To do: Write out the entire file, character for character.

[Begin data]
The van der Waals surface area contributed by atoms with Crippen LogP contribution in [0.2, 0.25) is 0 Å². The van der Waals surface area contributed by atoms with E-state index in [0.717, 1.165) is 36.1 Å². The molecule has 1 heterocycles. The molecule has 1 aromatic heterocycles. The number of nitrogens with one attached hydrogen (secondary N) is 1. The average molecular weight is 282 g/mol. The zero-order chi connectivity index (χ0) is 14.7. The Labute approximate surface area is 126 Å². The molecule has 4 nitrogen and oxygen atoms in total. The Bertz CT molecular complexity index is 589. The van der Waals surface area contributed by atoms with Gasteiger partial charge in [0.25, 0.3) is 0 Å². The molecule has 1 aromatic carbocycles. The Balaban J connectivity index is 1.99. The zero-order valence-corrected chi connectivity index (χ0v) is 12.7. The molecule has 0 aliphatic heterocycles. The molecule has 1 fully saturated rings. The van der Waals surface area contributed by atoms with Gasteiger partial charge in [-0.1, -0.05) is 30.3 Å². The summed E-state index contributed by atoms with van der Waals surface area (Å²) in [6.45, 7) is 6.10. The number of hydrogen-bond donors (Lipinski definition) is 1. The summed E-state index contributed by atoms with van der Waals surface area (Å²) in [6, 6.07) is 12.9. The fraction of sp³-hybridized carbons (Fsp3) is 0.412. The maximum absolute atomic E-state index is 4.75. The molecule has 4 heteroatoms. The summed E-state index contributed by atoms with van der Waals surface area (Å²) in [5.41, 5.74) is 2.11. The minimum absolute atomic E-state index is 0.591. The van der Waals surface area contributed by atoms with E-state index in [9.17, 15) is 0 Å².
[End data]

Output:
The van der Waals surface area contributed by atoms with Crippen LogP contribution in [0.2, 0.25) is 0 Å². The van der Waals surface area contributed by atoms with E-state index in [0.717, 1.165) is 36.1 Å². The molecule has 1 heterocycles. The molecule has 1 aromatic heterocycles. The number of nitrogens with one attached hydrogen (secondary N) is 1. The average molecular weight is 282 g/mol. The zero-order chi connectivity index (χ0) is 14.7. The Labute approximate surface area is 126 Å². The molecule has 4 nitrogen and oxygen atoms in total. The Bertz CT molecular complexity index is 589. The van der Waals surface area contributed by atoms with Gasteiger partial charge in [0.25, 0.3) is 0 Å². The molecule has 1 aromatic carbocycles. The Balaban J connectivity index is 1.99. The zero-order valence-corrected chi connectivity index (χ0v) is 12.7. The molecule has 0 aliphatic heterocycles. The molecule has 1 fully saturated rings. The van der Waals surface area contributed by atoms with Gasteiger partial charge in [-0.1, -0.05) is 30.3 Å². The summed E-state index contributed by atoms with van der Waals surface area (Å²) in [6.45, 7) is 6.10. The number of hydrogen-bond donors (Lipinski definition) is 1. The summed E-state index contributed by atoms with van der Waals surface area (Å²) in [6, 6.07) is 12.9. The fraction of sp³-hybridized carbons (Fsp3) is 0.412. The maximum absolute atomic E-state index is 4.75. The molecule has 4 heteroatoms. The summed E-state index contributed by atoms with van der Waals surface area (Å²) in [5.41, 5.74) is 2.11. The minimum absolute atomic E-state index is 0.591. The van der Waals surface area contributed by atoms with E-state index in [9.17, 15) is 0 Å².